"He believes that every time he walks on the court, he is going to win that game. He's had those kids so confident. They go into every game regardless of who is (playing), they go in believing they'll win that game. That's a credit to him and what's he been able to accomplish. He is truly unbelievable. I am amazed by what he has done. I remember a couple years ago, they had a 'down' year and people got on him. I said 'are you guys serious right now, look at what he's accomplished.' And boom, he got it back. It's a credit to him. He is the best."


Moore makes Wooden Award midseason watch list

UConn senior Maya Moore was named to the Wooden Award Midseason Top 20 list.

Moore, who won the award last year, was joined on the list with fellow Big East players Skylar Diggins of Notre Dame and Georgetown's Sugar Rodgers.

The Wooden Award's All-American team will be named during the week of the NCAA Division I regional finals.

The official ballot for the Wooden Award will be finalized in March with the award being presented on April 8.

UConn junior guard Tiffany Hayes was one of 30 players on the preseason watch list but did not make the midseason list

Here is the list of candidates

Danielle Adams 6-1 Sr. F/C Texas A&M
Kachine Alexander 5-9 Sr. G Iowa
Angie Bjorklund 6-0 Sr. G/F Tennessee
Jessica Breland 6-3 Sr. F North Carolina
Skylar Diggins 5-9 So. G Notre Dame
Jasmine Dixon 6-0 Jr. G UCLA
Victoria Dunlap 6-1 Sr. F Kentucky
Dawn Evans 5-7 Sr. G James Madison
Brittney Griner 6-8 So. C Baylor Big
Amber Harris 6-5 Sr. F Xavier
Shenise Johnson 5-11 Jr. F Miami
Jantel Lavender 6-4 Sr. C Ohio State
Italee Lucas 5-8 Sr. G North Carolina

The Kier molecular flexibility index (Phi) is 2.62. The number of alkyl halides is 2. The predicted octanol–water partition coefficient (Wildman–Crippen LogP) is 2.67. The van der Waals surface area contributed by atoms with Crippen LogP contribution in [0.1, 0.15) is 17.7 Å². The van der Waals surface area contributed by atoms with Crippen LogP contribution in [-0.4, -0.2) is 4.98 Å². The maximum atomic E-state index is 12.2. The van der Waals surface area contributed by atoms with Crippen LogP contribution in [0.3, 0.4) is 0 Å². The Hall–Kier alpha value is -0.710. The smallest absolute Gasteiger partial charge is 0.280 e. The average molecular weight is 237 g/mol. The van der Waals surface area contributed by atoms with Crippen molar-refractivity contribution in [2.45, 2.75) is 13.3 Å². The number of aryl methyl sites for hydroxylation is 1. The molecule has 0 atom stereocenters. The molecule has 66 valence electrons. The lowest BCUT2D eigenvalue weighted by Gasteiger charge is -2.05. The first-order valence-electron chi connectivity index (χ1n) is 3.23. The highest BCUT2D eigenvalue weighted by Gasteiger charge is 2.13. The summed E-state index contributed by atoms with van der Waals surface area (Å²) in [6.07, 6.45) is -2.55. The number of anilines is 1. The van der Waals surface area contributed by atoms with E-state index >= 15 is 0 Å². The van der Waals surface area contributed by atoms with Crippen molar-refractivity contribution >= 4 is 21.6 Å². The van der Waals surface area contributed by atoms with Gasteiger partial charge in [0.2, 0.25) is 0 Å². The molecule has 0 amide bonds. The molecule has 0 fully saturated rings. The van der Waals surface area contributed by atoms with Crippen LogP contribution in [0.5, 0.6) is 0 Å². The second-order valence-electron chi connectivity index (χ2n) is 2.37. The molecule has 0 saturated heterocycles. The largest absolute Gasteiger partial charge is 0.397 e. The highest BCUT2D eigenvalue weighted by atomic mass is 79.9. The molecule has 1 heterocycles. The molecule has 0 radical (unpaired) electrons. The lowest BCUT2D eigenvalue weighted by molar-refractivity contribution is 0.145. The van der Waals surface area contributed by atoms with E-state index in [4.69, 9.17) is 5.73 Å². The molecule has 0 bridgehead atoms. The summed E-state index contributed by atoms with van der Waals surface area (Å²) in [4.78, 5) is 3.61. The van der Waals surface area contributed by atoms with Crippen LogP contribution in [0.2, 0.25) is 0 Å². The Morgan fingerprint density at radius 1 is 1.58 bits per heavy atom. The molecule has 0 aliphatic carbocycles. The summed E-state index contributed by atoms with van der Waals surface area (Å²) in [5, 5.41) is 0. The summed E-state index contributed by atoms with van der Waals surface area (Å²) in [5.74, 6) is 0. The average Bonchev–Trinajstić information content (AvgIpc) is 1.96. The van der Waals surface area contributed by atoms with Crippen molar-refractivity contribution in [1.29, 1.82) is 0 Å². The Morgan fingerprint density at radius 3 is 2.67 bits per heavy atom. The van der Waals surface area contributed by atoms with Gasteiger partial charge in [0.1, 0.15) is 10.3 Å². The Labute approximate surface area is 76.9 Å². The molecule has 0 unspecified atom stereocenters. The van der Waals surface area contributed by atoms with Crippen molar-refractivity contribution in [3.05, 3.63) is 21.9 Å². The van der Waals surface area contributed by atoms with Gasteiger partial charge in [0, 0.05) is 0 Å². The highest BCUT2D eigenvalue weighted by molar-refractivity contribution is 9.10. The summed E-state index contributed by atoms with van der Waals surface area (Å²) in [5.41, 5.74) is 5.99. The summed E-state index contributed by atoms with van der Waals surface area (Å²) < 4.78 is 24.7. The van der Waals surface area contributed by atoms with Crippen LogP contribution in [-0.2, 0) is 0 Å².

Maya Moore 6-0 Sr. F Connecticut
Nnemkadi Ogwumike 6-2 Jr. F Stanford
Kayla Pedersen 6-4 Jr. F Stanford
Danielle Robinson 5-9 Sr. G Oklahoma
Sugar Rodgers 5-11 So. G Georgetown
Jasmine Thomas 5-9 Sr. G Duke
Courtney Vandersloot 5-8 Sr. G Gonzaga

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Lesson learned?

The game had yet to reach the 5-minute mark and Geno Auriemma had seen enough.

In a Dec. 30 loss to Stanford, UConn's Hall of Fame coach had been kicking himself for not being more proactive in driving his point home that standing around and watching was not an acceptable course of action for his reigning national player of the year. So after seeing Maya Moore falling into the same bad habits that limited her offensively against the Cardinal, Auriemma benched his best player.

This was not one of those 60 or 90-second teaching tools either. Auriemma sat UConn's all-time leading scorer for more than 3 1/2 minutes. Apparently, he got his point across because Moore was a different player the rest of the way.

"I am not a message guy when it comes to that kind of stuff," Auriemma said. "The offense got better after Maya (sat) and it stayed better for long stretches after I put her back in. One of the problems was that Maya, as she is prone to do, just went to a spot, stood there and waited for everybody else to take care of her. That just wasn't going to happen again like I let it happen in the Stanford game.

"Once we took her out, everybody started playing and she realized we are not going to stand around and watch you stand like we did in the Stanford game, we are not going to do that anymore so you either get involved, move and cut and do all the things good players do or you are going to sit here and you are going to watch. She decided she would rather play. Then she did what Maya normally does, make big shots and make big plays but it certainly did not start out that way."